• Jonathan Faurie - FAnews Journalist

Don’t fall into the trap of complacency


2018 was a year where a few new trends started to emerge within the financial services industry. These trends would exert such an influence on the industry that many businesses were forced to relook at business and distribution models to establish whether they were still appropriate. These changes will continue to occur in 2019. However, insurers and brokers now know what they are dealing with and can anticipate some of the effects of this change.


According to a report by global auditing firm Deloitte, there are a few mega trends which will still exert a lot of pressure on some insurers in key markets.


The regulatory bulldozer


The Deloitte report points out that insurance regulators globally are broadening their focus from solvency to include market conduct oversight as regulation (developed in the wake of the last financial crisis and aimed at reducing systemic risk) nears final adoption.


In the United Kingdom, the Financial Conduct Authority (FCA) is researching consumer needs, attitudes and behaviour to set out an overarching strategy: Our Future


Approach to Consumers. In addition, the International Association of Insurance Supervisors (IAIS) has said market conduct will be a focus of its upcoming five-year strategic plan.


Regulatory reform in the UK has set the tone for similar changes in other markets. Following the implementation of Treating Customers Fairly (TCF) in the UK, the Financial Sector Conduct Authority (FSCA) implemented the same legislation in the South African industry. Other key regulatory changes were the beginning of the phased implementation of the Retail Distribution Review (RDR) changes to the Policyholder Protection Rules (PPR) as well as the impending Default Regulations.


Arguably the biggest change to the South African financial services industry is the split of powers between the newly formed Prudential Authority and the FSCA.


The Deloitte report points out that in the United States, the Department of Labour’s fiduciary rule for investment products fell under the market conduct umbrella. While a court’s vacating of that rule has provided some breathing room for those offering annuities in the United States for retirement security, the likelihood of state attention makes stricter sales standards seem inevitable.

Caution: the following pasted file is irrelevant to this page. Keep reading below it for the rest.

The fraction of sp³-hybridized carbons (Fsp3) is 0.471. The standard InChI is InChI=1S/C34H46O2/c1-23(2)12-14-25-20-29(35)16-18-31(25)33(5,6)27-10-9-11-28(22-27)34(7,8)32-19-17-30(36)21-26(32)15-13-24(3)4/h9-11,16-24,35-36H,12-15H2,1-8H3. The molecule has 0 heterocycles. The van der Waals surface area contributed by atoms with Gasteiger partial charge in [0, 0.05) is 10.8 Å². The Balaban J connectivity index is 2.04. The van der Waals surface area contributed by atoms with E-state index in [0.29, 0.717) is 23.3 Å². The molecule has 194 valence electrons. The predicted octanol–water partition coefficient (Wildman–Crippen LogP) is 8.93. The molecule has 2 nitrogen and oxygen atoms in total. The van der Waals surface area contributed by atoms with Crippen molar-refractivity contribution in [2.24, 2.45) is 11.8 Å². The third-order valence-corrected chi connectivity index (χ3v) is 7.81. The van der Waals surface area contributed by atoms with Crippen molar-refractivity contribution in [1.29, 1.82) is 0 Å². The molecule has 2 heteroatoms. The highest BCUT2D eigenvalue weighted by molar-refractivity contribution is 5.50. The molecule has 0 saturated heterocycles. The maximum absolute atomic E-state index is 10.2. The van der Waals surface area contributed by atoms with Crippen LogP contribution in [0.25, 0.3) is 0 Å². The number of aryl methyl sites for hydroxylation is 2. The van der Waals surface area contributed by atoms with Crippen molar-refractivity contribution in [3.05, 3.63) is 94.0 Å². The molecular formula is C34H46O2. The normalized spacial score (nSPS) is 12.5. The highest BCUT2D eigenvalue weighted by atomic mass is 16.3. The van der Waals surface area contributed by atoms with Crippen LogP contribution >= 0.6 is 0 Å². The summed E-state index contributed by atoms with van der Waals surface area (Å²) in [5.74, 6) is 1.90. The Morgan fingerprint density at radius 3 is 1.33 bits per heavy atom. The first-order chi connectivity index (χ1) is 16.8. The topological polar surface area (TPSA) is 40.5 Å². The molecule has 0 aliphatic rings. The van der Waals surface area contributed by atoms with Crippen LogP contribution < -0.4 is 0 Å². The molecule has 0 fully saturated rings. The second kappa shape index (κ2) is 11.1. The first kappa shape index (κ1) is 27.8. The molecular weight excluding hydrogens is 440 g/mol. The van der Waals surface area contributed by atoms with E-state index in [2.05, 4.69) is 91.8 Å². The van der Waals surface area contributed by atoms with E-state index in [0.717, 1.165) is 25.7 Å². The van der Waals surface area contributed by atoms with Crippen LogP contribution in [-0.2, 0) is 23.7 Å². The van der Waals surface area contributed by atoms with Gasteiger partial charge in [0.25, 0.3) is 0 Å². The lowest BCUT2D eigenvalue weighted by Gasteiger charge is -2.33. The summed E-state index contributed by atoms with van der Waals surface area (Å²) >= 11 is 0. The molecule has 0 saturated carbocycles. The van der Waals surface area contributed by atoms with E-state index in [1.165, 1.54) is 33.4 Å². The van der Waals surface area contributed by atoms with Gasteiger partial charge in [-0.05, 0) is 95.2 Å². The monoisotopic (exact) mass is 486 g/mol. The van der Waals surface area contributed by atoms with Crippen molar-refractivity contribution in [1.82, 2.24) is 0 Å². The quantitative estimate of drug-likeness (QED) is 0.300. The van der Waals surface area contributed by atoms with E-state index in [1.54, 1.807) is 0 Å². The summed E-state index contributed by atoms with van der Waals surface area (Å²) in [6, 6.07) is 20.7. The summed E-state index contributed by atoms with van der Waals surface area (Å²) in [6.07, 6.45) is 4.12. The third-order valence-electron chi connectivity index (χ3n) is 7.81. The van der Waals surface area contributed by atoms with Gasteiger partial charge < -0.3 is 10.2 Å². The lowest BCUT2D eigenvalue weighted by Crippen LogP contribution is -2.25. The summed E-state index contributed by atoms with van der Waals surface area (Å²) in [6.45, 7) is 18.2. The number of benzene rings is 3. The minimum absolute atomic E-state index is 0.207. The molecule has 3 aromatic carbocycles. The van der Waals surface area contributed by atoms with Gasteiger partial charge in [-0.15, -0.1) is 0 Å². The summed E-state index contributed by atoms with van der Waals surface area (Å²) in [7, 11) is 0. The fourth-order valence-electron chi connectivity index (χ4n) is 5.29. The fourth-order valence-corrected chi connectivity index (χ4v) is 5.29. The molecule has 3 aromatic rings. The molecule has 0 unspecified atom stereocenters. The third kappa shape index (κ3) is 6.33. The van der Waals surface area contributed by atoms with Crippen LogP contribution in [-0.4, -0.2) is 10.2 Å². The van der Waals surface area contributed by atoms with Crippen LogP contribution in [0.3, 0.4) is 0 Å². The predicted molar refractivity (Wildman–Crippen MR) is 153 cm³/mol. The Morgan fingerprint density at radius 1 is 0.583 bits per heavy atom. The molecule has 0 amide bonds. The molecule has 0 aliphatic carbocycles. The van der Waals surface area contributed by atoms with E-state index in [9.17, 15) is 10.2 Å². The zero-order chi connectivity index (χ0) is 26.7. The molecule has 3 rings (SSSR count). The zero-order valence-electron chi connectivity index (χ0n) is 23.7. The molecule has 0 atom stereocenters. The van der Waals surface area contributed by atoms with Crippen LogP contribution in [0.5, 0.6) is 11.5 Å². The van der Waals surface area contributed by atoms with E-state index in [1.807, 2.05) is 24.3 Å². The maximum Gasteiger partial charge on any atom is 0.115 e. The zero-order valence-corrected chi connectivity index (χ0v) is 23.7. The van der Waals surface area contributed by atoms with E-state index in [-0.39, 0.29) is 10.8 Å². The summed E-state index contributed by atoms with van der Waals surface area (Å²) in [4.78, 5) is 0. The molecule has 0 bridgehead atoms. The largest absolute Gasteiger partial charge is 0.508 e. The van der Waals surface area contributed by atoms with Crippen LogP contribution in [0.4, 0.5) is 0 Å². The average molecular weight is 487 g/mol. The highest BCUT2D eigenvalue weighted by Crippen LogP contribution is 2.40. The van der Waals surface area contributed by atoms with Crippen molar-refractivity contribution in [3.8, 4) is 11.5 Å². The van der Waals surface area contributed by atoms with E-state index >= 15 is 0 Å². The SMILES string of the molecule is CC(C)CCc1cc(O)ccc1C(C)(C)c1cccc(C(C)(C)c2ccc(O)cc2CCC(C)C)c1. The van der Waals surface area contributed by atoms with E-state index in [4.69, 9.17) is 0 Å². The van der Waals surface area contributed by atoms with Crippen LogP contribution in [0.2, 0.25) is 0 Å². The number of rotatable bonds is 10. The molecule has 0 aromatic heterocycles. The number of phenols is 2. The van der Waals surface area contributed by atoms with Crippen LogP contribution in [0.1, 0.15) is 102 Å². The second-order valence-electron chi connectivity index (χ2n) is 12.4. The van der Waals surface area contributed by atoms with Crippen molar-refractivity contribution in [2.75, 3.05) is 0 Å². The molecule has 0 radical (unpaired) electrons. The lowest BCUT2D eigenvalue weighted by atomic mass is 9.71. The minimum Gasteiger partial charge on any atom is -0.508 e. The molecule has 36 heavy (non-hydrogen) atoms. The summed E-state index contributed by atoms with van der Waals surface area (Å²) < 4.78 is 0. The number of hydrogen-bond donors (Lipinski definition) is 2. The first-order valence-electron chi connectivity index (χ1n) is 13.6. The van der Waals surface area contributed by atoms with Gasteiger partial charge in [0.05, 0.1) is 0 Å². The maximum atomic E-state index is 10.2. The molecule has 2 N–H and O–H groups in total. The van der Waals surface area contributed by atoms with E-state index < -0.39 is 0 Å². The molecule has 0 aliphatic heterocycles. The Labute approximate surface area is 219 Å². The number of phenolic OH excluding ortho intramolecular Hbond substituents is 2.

Just when South African insurers feel uncomfortable that they may be victimised by RDR, they need to look at what’s happening globally. The Deloitte report shows that there seems little doubt that there will be a rule governing sales of US annuity products.


However, insurers don’t yet know whether regulation will come at the federal or state level (or both), let alone how strong or limited the rule will be.


The biggest enemy is waiting


The world is increasingly moving towards being part of a shared economy. This means that the effects of a business transaction or a status update in Tokyo Japan can have an impact on Wall Street in the US.


This opens the door for cyber criminals who are becoming emboldened to carry on their business with little to no impunity on the horizon. Cybercrime, and the business interruption that is associated with it, is the biggest risk facing insurers in 2019.


The Deloitte report points out that in early 2018, a think tank estimated that cybercrime costs the global economy the equivalent of 0,8 percent of global GDP, or $600 billion annually. The financial services sector – where funds are invested – may be particularly vulnerable.


South Africa is particularly vulnerable when it comes to cybercrime. A recent report points to the fact tha